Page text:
5 years ago, Manchester was recognised as a UNESCO City of Literature due to the dedication to pursuing excellence in literature locally, nationally, and globally.
Half a decade on from being recognised as a UNESCO City of Literature, Manchester proudly sits besides Dublin, Barcelona, Prague, Melbourne, and Reykjavik as being internationally recognised for its dedication to excellent literature on a national and global scale.
This prestigious award has provided countless opportunities. But how has it affected the city?
Over the last couple of years, the Manchester City of Literature Charity used this growth to secure an additional £200,000 investment. This fund was used to provide learning opportunities to over 100 writers and artists such as Anjum Malik, Ella Otomewo and Michelle Collier.
The funding also provided a chance to support projects such as the Festival of Libraries, International Mother Language celebrations, Made in Manchester and has immeasurably helped to create the Manchester Poetry.
But most importantly, outside of planned investment in literature, it put Manchester on the map for major publishers and has seen commercial publishers move into the city, expanding the literature culture once more.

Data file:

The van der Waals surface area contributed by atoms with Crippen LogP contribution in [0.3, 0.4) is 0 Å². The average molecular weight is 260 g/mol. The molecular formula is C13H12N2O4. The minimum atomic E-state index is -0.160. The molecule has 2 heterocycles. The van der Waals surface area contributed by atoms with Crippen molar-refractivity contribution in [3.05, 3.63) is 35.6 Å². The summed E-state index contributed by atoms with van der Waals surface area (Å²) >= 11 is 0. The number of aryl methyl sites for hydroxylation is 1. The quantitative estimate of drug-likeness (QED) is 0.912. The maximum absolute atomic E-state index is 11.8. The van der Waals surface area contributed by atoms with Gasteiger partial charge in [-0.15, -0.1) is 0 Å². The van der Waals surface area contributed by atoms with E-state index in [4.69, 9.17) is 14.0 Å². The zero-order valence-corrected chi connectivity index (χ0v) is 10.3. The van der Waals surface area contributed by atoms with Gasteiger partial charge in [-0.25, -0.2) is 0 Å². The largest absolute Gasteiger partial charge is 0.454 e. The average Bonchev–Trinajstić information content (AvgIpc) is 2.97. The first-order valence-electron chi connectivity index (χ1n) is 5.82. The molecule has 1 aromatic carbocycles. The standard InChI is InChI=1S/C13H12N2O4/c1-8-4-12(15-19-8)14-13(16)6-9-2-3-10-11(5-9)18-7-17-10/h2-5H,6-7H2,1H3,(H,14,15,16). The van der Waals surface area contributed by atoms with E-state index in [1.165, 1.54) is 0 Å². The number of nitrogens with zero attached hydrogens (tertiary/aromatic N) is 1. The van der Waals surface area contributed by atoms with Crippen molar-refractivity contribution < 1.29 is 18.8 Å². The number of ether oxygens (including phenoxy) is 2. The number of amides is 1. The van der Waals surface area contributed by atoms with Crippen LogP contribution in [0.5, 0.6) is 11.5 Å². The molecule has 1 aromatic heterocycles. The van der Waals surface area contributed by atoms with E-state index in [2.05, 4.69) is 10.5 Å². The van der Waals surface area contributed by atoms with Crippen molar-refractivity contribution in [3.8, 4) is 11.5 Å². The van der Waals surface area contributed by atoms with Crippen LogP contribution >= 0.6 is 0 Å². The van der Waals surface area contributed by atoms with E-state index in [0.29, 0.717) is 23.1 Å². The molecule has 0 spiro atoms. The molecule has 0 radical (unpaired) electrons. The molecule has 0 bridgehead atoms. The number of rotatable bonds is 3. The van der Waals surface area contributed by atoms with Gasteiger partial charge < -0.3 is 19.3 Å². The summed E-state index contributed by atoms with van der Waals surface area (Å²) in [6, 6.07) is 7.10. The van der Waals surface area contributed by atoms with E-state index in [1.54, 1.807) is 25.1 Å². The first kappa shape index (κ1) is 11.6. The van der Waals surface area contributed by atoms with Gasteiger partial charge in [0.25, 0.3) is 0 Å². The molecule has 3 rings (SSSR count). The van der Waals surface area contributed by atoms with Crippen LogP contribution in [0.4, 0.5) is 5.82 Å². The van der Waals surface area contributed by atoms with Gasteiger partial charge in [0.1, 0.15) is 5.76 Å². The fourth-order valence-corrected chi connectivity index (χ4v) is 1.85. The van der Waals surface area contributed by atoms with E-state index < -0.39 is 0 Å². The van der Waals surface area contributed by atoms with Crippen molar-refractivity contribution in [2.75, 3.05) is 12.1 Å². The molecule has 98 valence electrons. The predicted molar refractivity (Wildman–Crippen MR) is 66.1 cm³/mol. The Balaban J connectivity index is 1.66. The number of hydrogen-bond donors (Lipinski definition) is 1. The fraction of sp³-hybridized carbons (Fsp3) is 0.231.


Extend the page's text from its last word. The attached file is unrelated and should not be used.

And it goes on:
Councillor Luthfur Rahman, Deputy Leader of Manchester City Council commented on the exciting anniversary: “Celebrating five years as a UNESCO City of Literature is such a great achievement for the city, we are one of 42 cities in the world that have this prestigious designation and we’re proud to showcase the diverse talent of our city on the international stage… Over the past five years we have built on the strong foundations of Manchester’s rich literary history, and we alongside our partners from the city’s universities and literary community have harnessed their collective creative energies to launch and create events, libraries and spaces where words and literature can be celebrated.”
The award has also significantly benefitted the local universities- which just so happen to be some of the countries most well-regarded. National and international students alike are choosing The University of Manchester’s Centre for New Writing and The Manchester Writing School as the next steps in their careers.
This helps boost the local economy, encouraging regeneration projects around the city to provide better lifestyles and employment opportunities for these graduates and boosts investment in local property in the area.